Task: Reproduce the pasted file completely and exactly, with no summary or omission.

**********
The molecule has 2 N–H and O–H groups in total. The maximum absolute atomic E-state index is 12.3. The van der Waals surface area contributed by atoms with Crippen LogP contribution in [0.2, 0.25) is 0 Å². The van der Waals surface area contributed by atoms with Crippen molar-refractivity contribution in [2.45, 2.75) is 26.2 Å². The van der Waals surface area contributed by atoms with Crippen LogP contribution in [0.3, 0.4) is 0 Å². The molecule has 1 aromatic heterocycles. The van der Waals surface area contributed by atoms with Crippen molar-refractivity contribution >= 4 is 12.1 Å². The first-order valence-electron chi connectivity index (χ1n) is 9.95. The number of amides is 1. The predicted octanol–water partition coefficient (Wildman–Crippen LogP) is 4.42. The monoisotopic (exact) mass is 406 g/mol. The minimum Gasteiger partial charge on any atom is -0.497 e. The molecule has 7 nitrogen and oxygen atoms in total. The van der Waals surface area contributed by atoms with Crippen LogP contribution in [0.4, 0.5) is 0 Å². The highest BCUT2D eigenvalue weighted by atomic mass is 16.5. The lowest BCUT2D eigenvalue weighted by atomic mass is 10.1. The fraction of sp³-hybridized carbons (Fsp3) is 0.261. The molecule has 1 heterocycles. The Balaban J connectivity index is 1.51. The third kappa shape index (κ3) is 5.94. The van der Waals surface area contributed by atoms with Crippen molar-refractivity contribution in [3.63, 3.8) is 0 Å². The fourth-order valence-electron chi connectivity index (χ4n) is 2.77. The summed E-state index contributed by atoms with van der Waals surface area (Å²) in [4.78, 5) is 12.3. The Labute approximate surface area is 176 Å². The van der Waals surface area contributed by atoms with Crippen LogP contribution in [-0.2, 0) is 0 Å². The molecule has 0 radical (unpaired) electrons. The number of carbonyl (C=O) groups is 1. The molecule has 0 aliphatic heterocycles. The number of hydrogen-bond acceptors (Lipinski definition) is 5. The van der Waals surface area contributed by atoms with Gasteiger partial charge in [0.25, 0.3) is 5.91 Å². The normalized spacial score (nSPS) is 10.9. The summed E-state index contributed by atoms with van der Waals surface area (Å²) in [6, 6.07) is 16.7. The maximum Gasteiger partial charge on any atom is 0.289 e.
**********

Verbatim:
The molecule has 2 N–H and O–H groups in total. The maximum absolute atomic E-state index is 12.3. The van der Waals surface area contributed by atoms with Crippen LogP contribution in [0.2, 0.25) is 0 Å². The van der Waals surface area contributed by atoms with Crippen molar-refractivity contribution in [2.45, 2.75) is 26.2 Å². The van der Waals surface area contributed by atoms with Crippen LogP contribution in [0.3, 0.4) is 0 Å². The molecule has 1 aromatic heterocycles. The van der Waals surface area contributed by atoms with Crippen molar-refractivity contribution >= 4 is 12.1 Å². The first-order valence-electron chi connectivity index (χ1n) is 9.95. The number of amides is 1. The predicted octanol–water partition coefficient (Wildman–Crippen LogP) is 4.42. The monoisotopic (exact) mass is 406 g/mol. The minimum Gasteiger partial charge on any atom is -0.497 e. The molecule has 7 nitrogen and oxygen atoms in total. The van der Waals surface area contributed by atoms with Crippen LogP contribution in [0.4, 0.5) is 0 Å². The highest BCUT2D eigenvalue weighted by atomic mass is 16.5. The lowest BCUT2D eigenvalue weighted by atomic mass is 10.1. The fraction of sp³-hybridized carbons (Fsp3) is 0.261. The molecule has 1 heterocycles. The Balaban J connectivity index is 1.51. The third kappa shape index (κ3) is 5.94. The van der Waals surface area contributed by atoms with Crippen molar-refractivity contribution in [3.63, 3.8) is 0 Å². The fourth-order valence-electron chi connectivity index (χ4n) is 2.77. The summed E-state index contributed by atoms with van der Waals surface area (Å²) in [4.78, 5) is 12.3. The Labute approximate surface area is 176 Å². The van der Waals surface area contributed by atoms with Crippen LogP contribution in [-0.2, 0) is 0 Å². The molecule has 0 radical (unpaired) electrons. The number of carbonyl (C=O) groups is 1. The molecule has 0 aliphatic heterocycles. The number of hydrogen-bond acceptors (Lipinski definition) is 5. The van der Waals surface area contributed by atoms with Gasteiger partial charge in [0.25, 0.3) is 5.91 Å². The normalized spacial score (nSPS) is 10.9. The summed E-state index contributed by atoms with van der Waals surface area (Å²) in [6, 6.07) is 16.7. The maximum Gasteiger partial charge on any atom is 0.289 e.